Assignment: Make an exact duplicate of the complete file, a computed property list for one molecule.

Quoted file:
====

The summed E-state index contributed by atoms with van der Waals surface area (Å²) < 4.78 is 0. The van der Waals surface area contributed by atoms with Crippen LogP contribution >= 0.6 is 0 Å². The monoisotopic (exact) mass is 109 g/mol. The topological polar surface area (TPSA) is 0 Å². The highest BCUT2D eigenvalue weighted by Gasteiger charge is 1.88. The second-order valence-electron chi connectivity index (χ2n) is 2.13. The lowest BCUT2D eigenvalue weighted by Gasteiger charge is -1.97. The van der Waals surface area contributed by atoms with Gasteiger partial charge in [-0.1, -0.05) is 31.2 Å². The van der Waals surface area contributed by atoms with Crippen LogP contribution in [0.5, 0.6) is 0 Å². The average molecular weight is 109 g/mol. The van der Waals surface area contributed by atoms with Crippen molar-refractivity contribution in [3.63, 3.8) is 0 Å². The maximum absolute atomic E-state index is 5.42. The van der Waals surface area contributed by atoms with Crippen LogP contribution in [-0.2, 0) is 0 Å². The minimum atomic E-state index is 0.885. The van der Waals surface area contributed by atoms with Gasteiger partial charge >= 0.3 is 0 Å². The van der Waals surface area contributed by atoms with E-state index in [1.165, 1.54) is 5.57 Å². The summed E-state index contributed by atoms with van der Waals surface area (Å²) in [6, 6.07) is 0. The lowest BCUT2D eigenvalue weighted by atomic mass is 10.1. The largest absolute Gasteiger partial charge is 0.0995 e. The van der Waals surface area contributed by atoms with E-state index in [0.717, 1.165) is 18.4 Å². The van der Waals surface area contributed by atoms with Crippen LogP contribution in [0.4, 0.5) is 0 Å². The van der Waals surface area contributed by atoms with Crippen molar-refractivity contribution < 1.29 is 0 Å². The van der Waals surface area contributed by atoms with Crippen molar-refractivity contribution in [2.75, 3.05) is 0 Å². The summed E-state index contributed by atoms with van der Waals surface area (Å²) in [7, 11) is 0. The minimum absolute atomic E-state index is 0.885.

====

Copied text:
The summed E-state index contributed by atoms with van der Waals surface area (Å²) < 4.78 is 0. The van der Waals surface area contributed by atoms with Crippen LogP contribution >= 0.6 is 0 Å². The monoisotopic (exact) mass is 109 g/mol. The topological polar surface area (TPSA) is 0 Å². The highest BCUT2D eigenvalue weighted by Gasteiger charge is 1.88. The second-order valence-electron chi connectivity index (χ2n) is 2.13. The lowest BCUT2D eigenvalue weighted by Gasteiger charge is -1.97. The van der Waals surface area contributed by atoms with Gasteiger partial charge in [-0.1, -0.05) is 31.2 Å². The van der Waals surface area contributed by atoms with Crippen LogP contribution in [0.5, 0.6) is 0 Å². The average molecular weight is 109 g/mol. The van der Waals surface area contributed by atoms with Crippen molar-refractivity contribution in [3.63, 3.8) is 0 Å². The maximum absolute atomic E-state index is 5.42. The van der Waals surface area contributed by atoms with Crippen LogP contribution in [-0.2, 0) is 0 Å². The minimum atomic E-state index is 0.885. The van der Waals surface area contributed by atoms with Gasteiger partial charge >= 0.3 is 0 Å². The van der Waals surface area contributed by atoms with E-state index in [1.165, 1.54) is 5.57 Å². The summed E-state index contributed by atoms with van der Waals surface area (Å²) in [6, 6.07) is 0. The lowest BCUT2D eigenvalue weighted by atomic mass is 10.1. The largest absolute Gasteiger partial charge is 0.0995 e. The van der Waals surface area contributed by atoms with E-state index in [0.717, 1.165) is 18.4 Å². The van der Waals surface area contributed by atoms with Crippen LogP contribution in [0.4, 0.5) is 0 Å². The van der Waals surface area contributed by atoms with Crippen molar-refractivity contribution < 1.29 is 0 Å². The van der Waals surface area contributed by atoms with Crippen molar-refractivity contribution in [2.75, 3.05) is 0 Å². The summed E-state index contributed by atoms with van der Waals surface area (Å²) in [7, 11) is 0. The minimum absolute atomic E-state index is 0.885.